Colby Award Selection Committee Chairman Alex Kershaw hopes to keep important emerging authors in the spotlight
Hungry for a history snack? Alex Kershaw can satisfy. His Twitter feed, a tasting menu of this-day-in-history moments, hints at the gourmet spreads in his many bestselling books, which chronicle military history, specifically World War II. Two years ago, he wrote a book on Norwich University’s two-century history.
As much as he likes sharing history, Kershaw, a journalist, historian and author of 10 books, likes finding great new military books and writers. He hopes to keep doing so as Selection Committee chairman for the university’s signature William E. Colby Award. Kershaw took the post in February, succeeding Carlo D’Este ’58, who died in November.
On WDEV radio in February, historian Alex Kershaw argued that no other American institution can match Norwich for putting valiant warriors into key Civil War battles.
The Colby Award, in its 22nd year, is presented annually to a first solo work of fiction or nonfiction that has made a major contribution to the understanding of military history, intelligence operations or international affairs. It was named for the late ambassador and former CIA director William E. Colby.
Colby Award winners receive a $5,000 author honorarium provided through the Chicago-based Pritzker Military Foundation, on behalf of the Pritzker Military Museum & Library. The award and honorarium are presented annually at Norwich University during the Norwich University Military Writers’ Symposium.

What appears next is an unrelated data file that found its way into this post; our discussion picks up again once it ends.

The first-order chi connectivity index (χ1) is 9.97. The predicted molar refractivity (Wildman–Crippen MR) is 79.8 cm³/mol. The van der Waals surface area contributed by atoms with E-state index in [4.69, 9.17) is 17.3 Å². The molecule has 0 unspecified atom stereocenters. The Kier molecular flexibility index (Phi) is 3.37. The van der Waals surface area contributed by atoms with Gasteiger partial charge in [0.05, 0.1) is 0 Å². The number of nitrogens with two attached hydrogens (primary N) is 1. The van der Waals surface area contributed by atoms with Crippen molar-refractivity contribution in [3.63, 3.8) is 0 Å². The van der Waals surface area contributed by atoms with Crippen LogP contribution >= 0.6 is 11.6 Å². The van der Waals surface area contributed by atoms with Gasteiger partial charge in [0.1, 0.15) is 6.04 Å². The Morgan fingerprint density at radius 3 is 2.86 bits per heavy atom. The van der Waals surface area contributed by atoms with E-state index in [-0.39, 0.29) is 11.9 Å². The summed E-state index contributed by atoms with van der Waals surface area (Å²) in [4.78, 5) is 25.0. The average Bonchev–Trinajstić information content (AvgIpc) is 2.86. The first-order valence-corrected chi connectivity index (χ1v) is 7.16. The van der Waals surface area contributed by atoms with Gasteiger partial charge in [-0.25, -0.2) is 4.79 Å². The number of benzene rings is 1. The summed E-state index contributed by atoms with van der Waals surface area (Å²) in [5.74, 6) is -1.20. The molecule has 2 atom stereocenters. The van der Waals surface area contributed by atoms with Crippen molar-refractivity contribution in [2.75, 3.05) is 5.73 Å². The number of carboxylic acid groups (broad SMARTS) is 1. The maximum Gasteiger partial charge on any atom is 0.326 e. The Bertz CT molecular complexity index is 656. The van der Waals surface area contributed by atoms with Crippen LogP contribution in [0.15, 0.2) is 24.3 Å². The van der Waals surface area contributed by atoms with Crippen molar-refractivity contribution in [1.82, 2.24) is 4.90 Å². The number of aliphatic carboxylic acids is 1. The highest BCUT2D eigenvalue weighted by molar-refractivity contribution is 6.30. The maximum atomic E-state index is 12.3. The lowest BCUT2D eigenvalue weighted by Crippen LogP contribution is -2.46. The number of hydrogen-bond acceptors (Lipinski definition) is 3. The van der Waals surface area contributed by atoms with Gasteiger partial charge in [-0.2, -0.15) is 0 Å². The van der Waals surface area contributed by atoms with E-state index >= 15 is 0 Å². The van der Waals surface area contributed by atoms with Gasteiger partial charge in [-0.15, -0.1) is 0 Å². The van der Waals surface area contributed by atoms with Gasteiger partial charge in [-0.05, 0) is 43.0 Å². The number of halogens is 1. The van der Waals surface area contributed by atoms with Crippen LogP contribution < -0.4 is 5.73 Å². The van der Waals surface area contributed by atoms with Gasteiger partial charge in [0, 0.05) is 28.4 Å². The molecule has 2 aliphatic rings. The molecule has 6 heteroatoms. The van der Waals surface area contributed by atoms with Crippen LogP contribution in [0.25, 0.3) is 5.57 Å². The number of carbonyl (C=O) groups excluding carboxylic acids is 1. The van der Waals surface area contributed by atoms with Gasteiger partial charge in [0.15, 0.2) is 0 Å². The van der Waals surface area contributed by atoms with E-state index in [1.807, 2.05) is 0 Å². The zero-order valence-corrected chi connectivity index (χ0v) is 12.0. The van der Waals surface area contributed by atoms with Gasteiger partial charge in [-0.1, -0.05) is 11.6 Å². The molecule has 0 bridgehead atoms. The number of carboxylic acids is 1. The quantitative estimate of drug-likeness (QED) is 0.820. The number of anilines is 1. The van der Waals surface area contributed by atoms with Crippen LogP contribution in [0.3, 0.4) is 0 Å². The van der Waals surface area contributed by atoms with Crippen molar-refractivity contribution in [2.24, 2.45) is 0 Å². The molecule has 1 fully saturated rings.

Shortly after taking the Colby Awards post, Kershaw, whose books include “The Liberator” (2002), “The Longest Winter” (2007), “The Bedford Boys” (2008) and, most recently, “The First Wave” (2019), went on Waterbury, Vermont, radio station WDEV’s “Vermont Viewpoint” show to discuss his work and the Norwich post.
Kershaw told “Vermont Viewpoint” host Rick Cengeri that Norwich is unique for instilling a sense of service into students both military-focused and civilian.
“That’s a kind of really cool thing,” he said, “because we need to make sure that … the part of American society that serves in the military isn’t detached from the rest of society.”
Kershaw, a 54-year-old York, England, native, who graduated from University College, Oxford, and is a Friends of the National World War II Memorial board director, said Norwich provided countless armed forces warriors through its founding of ROTC and argued that no other American institution can match Norwich for putting valiant warriors into key Civil War battles.
For example, he said, Edmund Rice, who attended Norwich from 1856 to 1858 and earned his degree in 1874, defeated the last Confederate soldiers during Pickett’s Charge in July 1863 in Gettysburg, Pennsylvania, helping the Union secure victory and forever altering American history. (Rice would earn the Medal of Honor for his valor in the battle.)
Kershaw told Cengeri that his military history interest grew out of his journalism experience, which included writing for The Guardian, The Independent and The Sunday Times in Britain. The stories he heard from World War II veterans enthralled him.